Coming home in third that day is none other than Dale Jarrett. It was Dale Jarrett’s first year in his famed No. 88 Ford Credit Ford for Robert Yates Racing, and he won that year’s Daytona 500, the second of his career. Jarrett would stay on at RYR for several more years, winning a third Daytona 500 with the team as well as a championship in the year 1999. His final years with the team would be a struggle and he would later leave to join Michael Waltrip Racing in 2007.
With Jarrett being a former champion, he was guaranteed a starting position in 6 races due to his champion’s provisional, which turned out to be a much-needed asset to the new start-up team. Jarrett would turn his final laps with the organization in 2008, hanging up his driving gloves after that year’s All-Star race. David Reutimann would take over his MWR UPS No. 44 Toyota for the rest of the season and Dale Jarrett would become the young NASCAR hopeful’s driving coach.
Today, Dale Jarrett is a sports analyst for NBC Sports, taking over the pre- and post-race coverage. A few months ago, his current employer, NBC Sports, posted the video below–a flashback of Dale Jarrett’s first Daytona 500 victory in what has become known as the famous Dale and Dale show. He was also named as one of NASCAR’s 75 Greatest Drivers this year.
2nd: Dale Earnhardt
From one Dale to another, it’s only appropriate that we now transition to ole Ironhead, or, more appropriately, The Man In Black, The Intimidator, Dale Earnhardt. He would finish second that day and I’m sure he would describe himself as the highest finishing “man” in the field.
1996 saw the end of Dale’s outright dominance as a driver. He’d go on to finish 5th in that year’s points standings before seeing a career decline like he had never experienced before. In 1997, he went winless. In ’98, he would win the Daytona 500 but would struggle the rest of the season. ’99 was another winless season.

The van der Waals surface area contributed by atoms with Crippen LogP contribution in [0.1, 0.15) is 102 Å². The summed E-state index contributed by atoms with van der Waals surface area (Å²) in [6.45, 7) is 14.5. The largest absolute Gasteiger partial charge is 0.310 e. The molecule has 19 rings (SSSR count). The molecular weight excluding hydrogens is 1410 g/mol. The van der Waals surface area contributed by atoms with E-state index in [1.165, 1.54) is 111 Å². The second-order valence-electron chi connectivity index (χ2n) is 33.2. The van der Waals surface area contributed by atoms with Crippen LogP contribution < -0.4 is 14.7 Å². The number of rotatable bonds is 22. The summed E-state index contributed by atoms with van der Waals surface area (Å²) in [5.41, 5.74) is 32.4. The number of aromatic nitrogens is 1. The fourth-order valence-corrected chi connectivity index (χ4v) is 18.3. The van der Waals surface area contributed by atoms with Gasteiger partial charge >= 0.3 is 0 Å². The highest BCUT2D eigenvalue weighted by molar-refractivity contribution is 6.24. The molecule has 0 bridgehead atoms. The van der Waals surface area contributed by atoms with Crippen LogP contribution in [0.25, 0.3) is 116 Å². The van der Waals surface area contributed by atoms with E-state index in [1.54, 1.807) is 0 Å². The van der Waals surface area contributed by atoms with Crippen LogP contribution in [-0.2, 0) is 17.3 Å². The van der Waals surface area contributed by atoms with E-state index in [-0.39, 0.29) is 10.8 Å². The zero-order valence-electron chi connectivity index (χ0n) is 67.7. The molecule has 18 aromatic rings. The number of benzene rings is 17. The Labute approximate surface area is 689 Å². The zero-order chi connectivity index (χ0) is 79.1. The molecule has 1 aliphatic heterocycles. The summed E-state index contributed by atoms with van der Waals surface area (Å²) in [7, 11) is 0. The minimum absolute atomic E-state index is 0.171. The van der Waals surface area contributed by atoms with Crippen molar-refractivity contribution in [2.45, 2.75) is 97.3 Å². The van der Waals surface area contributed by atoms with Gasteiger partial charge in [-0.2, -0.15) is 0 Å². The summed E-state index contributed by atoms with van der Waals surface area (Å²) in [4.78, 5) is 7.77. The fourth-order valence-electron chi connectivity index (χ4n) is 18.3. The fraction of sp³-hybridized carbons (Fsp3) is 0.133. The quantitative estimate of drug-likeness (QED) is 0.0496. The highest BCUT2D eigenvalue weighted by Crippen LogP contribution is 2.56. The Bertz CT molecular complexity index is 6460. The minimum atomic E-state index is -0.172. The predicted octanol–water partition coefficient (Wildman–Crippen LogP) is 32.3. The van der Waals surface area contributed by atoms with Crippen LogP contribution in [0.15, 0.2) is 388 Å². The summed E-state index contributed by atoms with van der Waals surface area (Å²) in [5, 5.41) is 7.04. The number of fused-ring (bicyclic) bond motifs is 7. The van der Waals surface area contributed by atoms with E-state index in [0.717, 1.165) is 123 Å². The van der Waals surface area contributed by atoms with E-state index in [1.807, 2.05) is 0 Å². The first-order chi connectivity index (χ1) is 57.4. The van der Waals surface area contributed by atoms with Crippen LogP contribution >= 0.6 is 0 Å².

In 2000, though, Dale got a little pep in his step. While he only won two races on the year (a nail-biting thriller at Atlanta vs. Bobby Labonte) and the fall Talladega race where he showed them all WHY he was the King of plate racing, he would go on to finish second in the point standings that year to aforementioned Labonte.
2001 was looking to be his great comeback year, now that he got some of his mojo back and the team he owned, DEI, was starting to compete at a competitive level. All seemed as if it were right with the world in Earnhardt Country. Then tragedy would strike. Dale Earnhardt would lose his life in a fatal crash in turn four on the last lap of the 2001 Daytona 500.
Rather than ending this section there, I’m going to throw it back to one of the greatest wins of his career, his last one at Talladega. RIP, Black Engine No. 3.
1996 North Wilkesboro Winner: Jeff Gordon
Last but certainly not least, the winner of the supposed final Cup race at North Wilkesboro was Jeff Gordon. In 1996, Jeff Gordon was only getting started. He was fresh off of winning his first NASCAR Cup Series title in 1995 and would win three more in 1997, 1998, and 2001, respectively. He would go on to win a total of 93 races at the Cup level.
He dabbled with team ownership in the NASCAR Xfinity Series and was a big advocator for Jimmie Johnson to enter the sport. Jeff Gordon would remain with Hendrick Motorsports throughout his Cup Series Career, retiring from full-time competition in 2015. He would return, however, for a handful of one-offs, subbing for an injured Dale Jr. His career would ultimately end with a 5th place finish in the No. 88 Nationwide Chevy at another old short track, Martinsville.
After his final laps as a driver, Gordon would test the waters of TV broadcasting, joining the FOX crew from 2015-2021. After feeling that it wasn’t a good match for him, Gordon would retire from the FOX booth, taking a position as the Executive Vice Chairman of Hendrick Motorsports where he still works today. He was also named one of NASCAR’s 75 Greatest Drivers.